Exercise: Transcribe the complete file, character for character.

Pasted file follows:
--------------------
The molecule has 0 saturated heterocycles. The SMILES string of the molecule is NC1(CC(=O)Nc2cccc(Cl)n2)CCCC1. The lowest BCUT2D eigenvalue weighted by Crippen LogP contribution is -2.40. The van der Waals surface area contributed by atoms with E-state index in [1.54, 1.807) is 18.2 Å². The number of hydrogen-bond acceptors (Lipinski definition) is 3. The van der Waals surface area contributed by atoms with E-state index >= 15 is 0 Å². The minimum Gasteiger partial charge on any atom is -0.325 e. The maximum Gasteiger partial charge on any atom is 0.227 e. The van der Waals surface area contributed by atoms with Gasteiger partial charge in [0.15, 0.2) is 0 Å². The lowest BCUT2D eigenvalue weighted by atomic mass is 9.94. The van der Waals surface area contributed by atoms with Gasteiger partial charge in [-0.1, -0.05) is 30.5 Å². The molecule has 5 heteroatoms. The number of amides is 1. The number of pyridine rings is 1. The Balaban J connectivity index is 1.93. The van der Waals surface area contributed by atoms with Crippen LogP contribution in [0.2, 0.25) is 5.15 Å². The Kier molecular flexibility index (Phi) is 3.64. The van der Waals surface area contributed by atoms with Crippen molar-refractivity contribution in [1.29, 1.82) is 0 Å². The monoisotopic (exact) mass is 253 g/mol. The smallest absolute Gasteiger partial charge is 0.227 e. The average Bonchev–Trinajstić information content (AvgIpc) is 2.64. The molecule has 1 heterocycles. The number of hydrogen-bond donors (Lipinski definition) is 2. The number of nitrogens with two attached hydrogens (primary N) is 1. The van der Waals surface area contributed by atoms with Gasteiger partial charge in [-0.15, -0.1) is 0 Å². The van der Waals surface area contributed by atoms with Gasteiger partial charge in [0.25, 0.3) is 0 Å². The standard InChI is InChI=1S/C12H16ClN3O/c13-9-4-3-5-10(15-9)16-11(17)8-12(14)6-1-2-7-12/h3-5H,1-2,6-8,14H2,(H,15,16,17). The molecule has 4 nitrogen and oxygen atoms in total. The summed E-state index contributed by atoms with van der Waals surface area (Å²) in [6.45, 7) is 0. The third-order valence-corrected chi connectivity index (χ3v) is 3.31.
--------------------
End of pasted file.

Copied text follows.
The molecule has 0 saturated heterocycles. The SMILES string of the molecule is NC1(CC(=O)Nc2cccc(Cl)n2)CCCC1. The lowest BCUT2D eigenvalue weighted by Crippen LogP contribution is -2.40. The van der Waals surface area contributed by atoms with E-state index in [1.54, 1.807) is 18.2 Å². The number of hydrogen-bond acceptors (Lipinski definition) is 3. The van der Waals surface area contributed by atoms with E-state index >= 15 is 0 Å². The minimum Gasteiger partial charge on any atom is -0.325 e. The maximum Gasteiger partial charge on any atom is 0.227 e. The van der Waals surface area contributed by atoms with Gasteiger partial charge in [0.15, 0.2) is 0 Å². The lowest BCUT2D eigenvalue weighted by atomic mass is 9.94. The van der Waals surface area contributed by atoms with Gasteiger partial charge in [-0.1, -0.05) is 30.5 Å². The molecule has 5 heteroatoms. The number of amides is 1. The number of pyridine rings is 1. The Balaban J connectivity index is 1.93. The van der Waals surface area contributed by atoms with Crippen LogP contribution in [0.2, 0.25) is 5.15 Å². The Kier molecular flexibility index (Phi) is 3.64. The van der Waals surface area contributed by atoms with Crippen molar-refractivity contribution in [1.29, 1.82) is 0 Å². The monoisotopic (exact) mass is 253 g/mol. The smallest absolute Gasteiger partial charge is 0.227 e. The average Bonchev–Trinajstić information content (AvgIpc) is 2.64. The molecule has 1 heterocycles. The number of hydrogen-bond donors (Lipinski definition) is 2. The number of nitrogens with two attached hydrogens (primary N) is 1. The van der Waals surface area contributed by atoms with Gasteiger partial charge in [-0.15, -0.1) is 0 Å². The van der Waals surface area contributed by atoms with Gasteiger partial charge in [0.25, 0.3) is 0 Å². The standard InChI is InChI=1S/C12H16ClN3O/c13-9-4-3-5-10(15-9)16-11(17)8-12(14)6-1-2-7-12/h3-5H,1-2,6-8,14H2,(H,15,16,17). The molecule has 4 nitrogen and oxygen atoms in total. The summed E-state index contributed by atoms with van der Waals surface area (Å²) in [6.45, 7) is 0. The third-order valence-corrected chi connectivity index (χ3v) is 3.31.